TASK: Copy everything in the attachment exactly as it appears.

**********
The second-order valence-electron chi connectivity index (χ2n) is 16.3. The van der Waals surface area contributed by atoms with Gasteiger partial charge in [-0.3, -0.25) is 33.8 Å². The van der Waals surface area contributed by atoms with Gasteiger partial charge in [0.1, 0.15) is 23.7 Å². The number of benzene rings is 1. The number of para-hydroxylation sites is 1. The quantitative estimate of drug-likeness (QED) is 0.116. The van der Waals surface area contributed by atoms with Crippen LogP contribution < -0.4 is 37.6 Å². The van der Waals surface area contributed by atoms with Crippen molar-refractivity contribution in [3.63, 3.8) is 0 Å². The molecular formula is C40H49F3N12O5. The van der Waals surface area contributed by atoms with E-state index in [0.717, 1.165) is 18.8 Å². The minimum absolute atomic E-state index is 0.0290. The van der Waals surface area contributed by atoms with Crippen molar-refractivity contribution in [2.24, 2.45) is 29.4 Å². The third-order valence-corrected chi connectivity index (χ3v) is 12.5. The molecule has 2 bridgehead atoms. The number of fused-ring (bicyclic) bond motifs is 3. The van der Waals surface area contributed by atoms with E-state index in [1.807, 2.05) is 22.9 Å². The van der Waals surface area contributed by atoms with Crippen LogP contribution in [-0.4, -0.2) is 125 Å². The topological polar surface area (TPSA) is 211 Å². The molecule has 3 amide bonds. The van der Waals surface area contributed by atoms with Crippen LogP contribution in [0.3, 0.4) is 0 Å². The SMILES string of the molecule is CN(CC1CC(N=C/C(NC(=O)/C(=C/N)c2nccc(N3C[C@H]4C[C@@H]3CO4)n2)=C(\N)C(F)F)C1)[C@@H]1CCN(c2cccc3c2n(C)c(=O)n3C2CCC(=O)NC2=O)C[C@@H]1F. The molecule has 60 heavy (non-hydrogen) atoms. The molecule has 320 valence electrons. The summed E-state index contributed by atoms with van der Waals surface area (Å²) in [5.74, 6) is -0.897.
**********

The second-order valence-electron chi connectivity index (χ2n) is 16.3. The van der Waals surface area contributed by atoms with Gasteiger partial charge in [-0.3, -0.25) is 33.8 Å². The van der Waals surface area contributed by atoms with Gasteiger partial charge in [0.1, 0.15) is 23.7 Å². The number of benzene rings is 1. The number of para-hydroxylation sites is 1. The quantitative estimate of drug-likeness (QED) is 0.116. The van der Waals surface area contributed by atoms with Crippen LogP contribution < -0.4 is 37.6 Å². The van der Waals surface area contributed by atoms with Crippen molar-refractivity contribution in [3.63, 3.8) is 0 Å². The molecular formula is C40H49F3N12O5. The van der Waals surface area contributed by atoms with E-state index in [0.717, 1.165) is 18.8 Å². The minimum absolute atomic E-state index is 0.0290. The van der Waals surface area contributed by atoms with Crippen molar-refractivity contribution in [2.24, 2.45) is 29.4 Å². The third-order valence-corrected chi connectivity index (χ3v) is 12.5. The molecule has 2 bridgehead atoms. The number of fused-ring (bicyclic) bond motifs is 3. The van der Waals surface area contributed by atoms with E-state index in [1.807, 2.05) is 22.9 Å². The van der Waals surface area contributed by atoms with Crippen LogP contribution in [-0.4, -0.2) is 125 Å². The topological polar surface area (TPSA) is 211 Å². The molecule has 3 amide bonds. The van der Waals surface area contributed by atoms with Crippen LogP contribution in [0.3, 0.4) is 0 Å². The SMILES string of the molecule is CN(CC1CC(N=C/C(NC(=O)/C(=C/N)c2nccc(N3C[C@H]4C[C@@H]3CO4)n2)=C(\N)C(F)F)C1)[C@@H]1CCN(c2cccc3c2n(C)c(=O)n3C2CCC(=O)NC2=O)C[C@@H]1F. The molecule has 60 heavy (non-hydrogen) atoms. The molecule has 320 valence electrons. The summed E-state index contributed by atoms with van der Waals surface area (Å²) in [5.74, 6) is -0.897.